Interview: Um, Gosh. Quickfire with Daniel Johnston.

Months ago the forever fantastic Daniel Johnston was meant to bluster through the Italian underground, playing shows in old, practically decrepit theatres before stereotypically shoddy organisation resulted in the tour being canceled. We got pretty disheartened by this, especially as with no more than €154 at the time, there was no way of getting back for the absolutely wondrous Matt Groening ATP taking place just days before the Italians ballsed up. So thanks to the lovely Dick Johnston, Daniel's loving brother (for evidence look no further than The Devil and Daniel Johnston, 2005) we finally got to fling a question or two at Daniel, as he loads up his fridge, plastic bags rustling in the dulcet background tones. With undying reverence for Mr. Johnston, it's a true privilege to be able to feature this snippet-sized interview and one day, maybe, just maybe, he'll return to British soil where he'll play High Horse and Freedom, songs that saved the tail end of last year...

Dots: Daniel, it's an absolute honour to have a quick catch-up for Dots & Dashes. In accordance with the name of your site, Hi, how are you?

Daniel Johnston: Hello there! I'm putting groceries away...

Dashes: How does it feel to be a bona fide cult icon in these days of musical change?

DJ: It's great- I'm just puttin' away my new groceries, in my new house, I live like a king. I'm partially famous, I freakin' love it, and I'm finally makin' a living from it.

Dots: As both artist and musician, your work stretches from scatty lo-fi genius to flourishes of vivid brilliance. Do you still view yourself first and foremost as a recording artist?

DJ: Yeah; the big thing now for me is that my dad has OK'd the idea to build my own studio in the backyard and then I can work on stuff whenever I want to, all the time. It's gonna be great. That was one of the problems when I started writing for Songs Of Pain; all I had was one of these little cassette players, that's just the way it was. So I was writin' songs for my friends, then just thought well I'll go ahead and make an album! In my mind, you know. So that's what just recently got released, and it's really cool to see the CD and album boxset. My brother put it out, my brother did it.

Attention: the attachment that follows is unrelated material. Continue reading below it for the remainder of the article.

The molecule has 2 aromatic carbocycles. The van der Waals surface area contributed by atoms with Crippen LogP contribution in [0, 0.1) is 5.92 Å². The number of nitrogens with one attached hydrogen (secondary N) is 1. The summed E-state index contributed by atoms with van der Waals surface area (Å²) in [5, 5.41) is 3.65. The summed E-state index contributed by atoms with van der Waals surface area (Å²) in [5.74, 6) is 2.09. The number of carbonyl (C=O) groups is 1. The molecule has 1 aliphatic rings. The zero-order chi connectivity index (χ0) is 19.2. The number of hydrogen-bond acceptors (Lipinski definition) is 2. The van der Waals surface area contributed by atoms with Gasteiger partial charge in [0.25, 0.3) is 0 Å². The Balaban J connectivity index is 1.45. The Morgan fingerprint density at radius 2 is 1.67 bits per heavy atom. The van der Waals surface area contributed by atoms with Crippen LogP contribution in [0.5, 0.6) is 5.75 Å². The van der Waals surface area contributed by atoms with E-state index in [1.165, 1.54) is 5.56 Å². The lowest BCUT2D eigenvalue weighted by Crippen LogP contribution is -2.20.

Dashes: Your latest record, Is And Always Was, sounds like a comic book jukebox from another era. Where does such divine inspiration come from these days?

DJ: Well, I guess right down to it, it's girls. I think about a girl and it's usually a love song, even though it's like a horror movie in retrospect. Girls are what I write about most I think...

Dots: Many musical institutions and organisations have really backed you, ATP for instance. Do you feel as though you've really been welcomed into the world of alternative culture with open arms?

DJ: Yeah, I mean I hope some day to be even more successful now with things goin' my way, and the critics seem to say "Yeah!", so I'm happy...

Dashes: The Devil and Daniel Johnston contained some of the most poignant scenes of independent cinema in recent times. Was the film at times a little troublesome to watch back?

DJ: Well, at first it was, especially with their title. There was another movie many, many years ago called The Devil and Daniel Webster so I wondered what it'd be like to have a title just like that but actually, the more I watched it the more humourous I thought it was. You've gotta have a sense of humour, y'know?

Dots: Coming across artists with such an incessant love for truly organic originality happens once in a blue moon. Or maybe once in a lifetime... Do you sometimes feel unappreciated for the ceaseless strive you've put into every second of your rather extensive, delightful discography?

DJ: Well when I do a show, and the crowds are yellin', and clappin', I'm happy. I'm happy about that. I've been touring the world with my brother, and I buy zillions of comic books.